Irshad Manji - What's the buzz?

Irshad Manji, in this interview on Studio 4 with Fanny Kiefer, describes the impact her book The Trouble with Islam Today: A Muslim's Call for Reform in Her Faith has had on young people in the Muslim world.

Remember that the greatest support for a book like this has actually come from those who are living these realities on the ground, .... young Muslims in particular. They obviously not are just the future. They are the present. And they're the ones who are saying, Keep going. Because the more you use your privileges to speak out from the West, the more you're creating a ripple effect for us to be able to create these kind of conversations in our own communities. And I've got evidence of that when I was at the World Economic Forum this past January. A number of Arab journalists and politicians came up to me and said, You don't know me, but I know you. And do you know how much buzz our kids are making about your book? And I played dumb. 'Course I knew. But I asked them, Tell me more. And you know what they told me? Please stop! And that's exactly when I knew you gotta keep going.

The other day I was happy to see an article of hers in the Wall St. Journal regarding the Danish "cartoon wars", to use Manji's phrase. She's made it available at her website

On the other side of the Atlantic, The Economist uses the very same phrase, "cartoon wars", as the title for its lead opinion piece. It starts with a brilliant misquote of Voltaire, I disagree with what you say and even if you are threatened with death I will not defend very strongly your right to say it. This captures well the miserable Milquetoasts I have talked with in the past week. Where's liberalism? When I was a teen, there was a poster hanging in the Stevenson high school library with the Voltaire quote, I disapprove of what you say, but I will defend to the death your right to say it. That poster inspired me deeply through the years.

Unfortunately, it appears that Voltaire may not have actually said that, but he did write something similar. The really real quote is Monsieur l'abbé, I detest what you write, but I would give my life to make it possible for you to continue to write.

This brings us back full circle to the interview. Manji says:

I had occasion to ask [Salman Rushdie], Why would you support a young, Muslim woman writing a book that might invite into her life the kind of violence and chaos that has been visited upon yours?

And without any hesitation, he replied, Because a book is more important than a life.

Now I laughed, Fanny, thinking this guy's a joker. He's poking fun at his situation. He's about to tell me the serious answer.

No, no, he said. Let me tell you the serious answer. It is this. Whenever a writer puts out a thought, it can be disagreed with vigorously, vehemently, even violently, but it cannot be unthought. And that is the great permanent gift that the writer gives to this world.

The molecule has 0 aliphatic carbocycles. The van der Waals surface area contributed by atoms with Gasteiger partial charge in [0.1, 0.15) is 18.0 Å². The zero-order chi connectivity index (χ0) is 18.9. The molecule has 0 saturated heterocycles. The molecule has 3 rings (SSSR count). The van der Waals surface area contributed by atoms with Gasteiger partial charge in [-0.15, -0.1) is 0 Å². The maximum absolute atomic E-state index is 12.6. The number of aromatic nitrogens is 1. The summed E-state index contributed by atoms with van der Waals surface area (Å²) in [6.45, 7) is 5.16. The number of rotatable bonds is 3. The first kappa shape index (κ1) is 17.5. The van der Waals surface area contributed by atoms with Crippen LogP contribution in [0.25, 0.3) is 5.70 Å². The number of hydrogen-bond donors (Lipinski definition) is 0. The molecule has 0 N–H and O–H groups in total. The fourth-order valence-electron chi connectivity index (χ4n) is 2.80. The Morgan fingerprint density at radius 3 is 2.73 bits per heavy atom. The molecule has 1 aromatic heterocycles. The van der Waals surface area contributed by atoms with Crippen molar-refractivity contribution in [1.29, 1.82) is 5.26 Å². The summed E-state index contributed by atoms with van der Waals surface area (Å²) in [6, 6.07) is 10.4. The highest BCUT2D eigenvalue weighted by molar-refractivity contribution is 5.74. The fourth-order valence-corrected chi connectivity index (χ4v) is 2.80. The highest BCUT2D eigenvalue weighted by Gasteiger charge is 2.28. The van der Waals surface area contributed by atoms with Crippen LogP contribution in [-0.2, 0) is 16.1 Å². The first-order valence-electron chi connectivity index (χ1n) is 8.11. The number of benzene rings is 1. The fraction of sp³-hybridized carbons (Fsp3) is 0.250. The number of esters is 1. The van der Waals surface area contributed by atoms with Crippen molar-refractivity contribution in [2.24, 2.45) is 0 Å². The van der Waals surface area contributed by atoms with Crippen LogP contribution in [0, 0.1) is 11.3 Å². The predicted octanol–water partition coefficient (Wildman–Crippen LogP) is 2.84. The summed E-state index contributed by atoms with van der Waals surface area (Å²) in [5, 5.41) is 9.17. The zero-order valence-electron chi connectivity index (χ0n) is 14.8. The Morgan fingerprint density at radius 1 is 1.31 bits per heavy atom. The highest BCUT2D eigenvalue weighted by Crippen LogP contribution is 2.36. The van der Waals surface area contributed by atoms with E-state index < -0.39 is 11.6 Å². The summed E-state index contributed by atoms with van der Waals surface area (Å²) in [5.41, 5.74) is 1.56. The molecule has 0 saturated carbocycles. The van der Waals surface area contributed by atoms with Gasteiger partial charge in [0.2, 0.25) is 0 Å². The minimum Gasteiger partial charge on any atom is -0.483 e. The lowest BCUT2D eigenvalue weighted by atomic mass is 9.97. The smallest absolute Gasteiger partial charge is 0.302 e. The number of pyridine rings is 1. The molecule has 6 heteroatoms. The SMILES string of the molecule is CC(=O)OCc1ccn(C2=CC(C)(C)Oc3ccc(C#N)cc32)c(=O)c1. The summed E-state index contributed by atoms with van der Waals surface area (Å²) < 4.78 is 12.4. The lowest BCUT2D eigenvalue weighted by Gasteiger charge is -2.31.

Now what I loved about his answer is that he wasn't denying I might die as a result of this work. He was implying strongly that it may still be worth it. And try as I did for the next two weeks to come up with a counter-argument. I couldn't. And that is when I knew I had made the emotional commitment to write this book

There's liberalism.

UPDATE: 2 AM - Just listened to an interview of Irshad Manji with John Moore on CFRB where she validates my point on idolatry last week.

UPDATE: Next day 1 AM - Voltaire himself dallied in Mohammed depiction. Two months ago it became an issue in Geneva for the Théâtre de Carouge.

Tuesday, February 07, 2006

Danish cartoons and South Park

Thank God for South Park and our freedom to cartoon ...

Here is the famous short animation that started it all, "The Spirit of Christmas". It proved so popular on the internet that "South Park" was born. At this time of cartoonist consternation, let us give thanks and remember that in "The Spirit of Christmas" Trey Parker and Matt Stone artfully have Cartman call Jesus a pig-fucker, and it's funny.

The cartoon lampoons religious war. At the mall, Jesus confronts Santa for his blasphemy. Santa retorts, "This time we finish it. There can be only one." Little Stan laments, "Dude, this pretty fucked up right here". As Jesus and Santa do battle, one kid (Wendy?) is tossed from Santa's lap. Worse yet, Kenny is decapitated, and six other children become collateral damage. Stan finally interjects, "Wait, wait, just a second, we've got to think here. Now let's see. What would Brian Boitano do?" Finally, after Brian's sermon on the skates, Santa and Jesus realize what they're doing. In his apology to Santa, Jesus says "I've been a right bastard." Ouch.

In America, we declare the right to free cartooning for all humanity, and Parker and Stone exercise it. Not only do we get to see Jesus and Santa wrestle it out, we also get to portray, belittle, compare, and criticize our religious icons. Who's the real idolator? Now don't shirk the question.

In the hands of artists, we might get a glimpse of the true spirit of religion. With uncritical orthodoxy, only a cartoon version of religion remains.

Thursday, February 02, 2006


Manderlay is brilliant. Lars von Trier comes through with a masterpiece, again, meeting the high-water mark he set with Dogville. Two down, one to go, in his trilogy "USA".

Von Trier creates a microcosm where slavery breeds despite the best intentions of his protagonist, Grace. Slavery seems so distant. Lars brings it in close. In both of his works, we see his characters get comfortable with slavery. How does this happen? How could this have ever happened? Surely it would not happen on my watch. Surely we can undo it if only given the power. If you're so sure, watch Lars...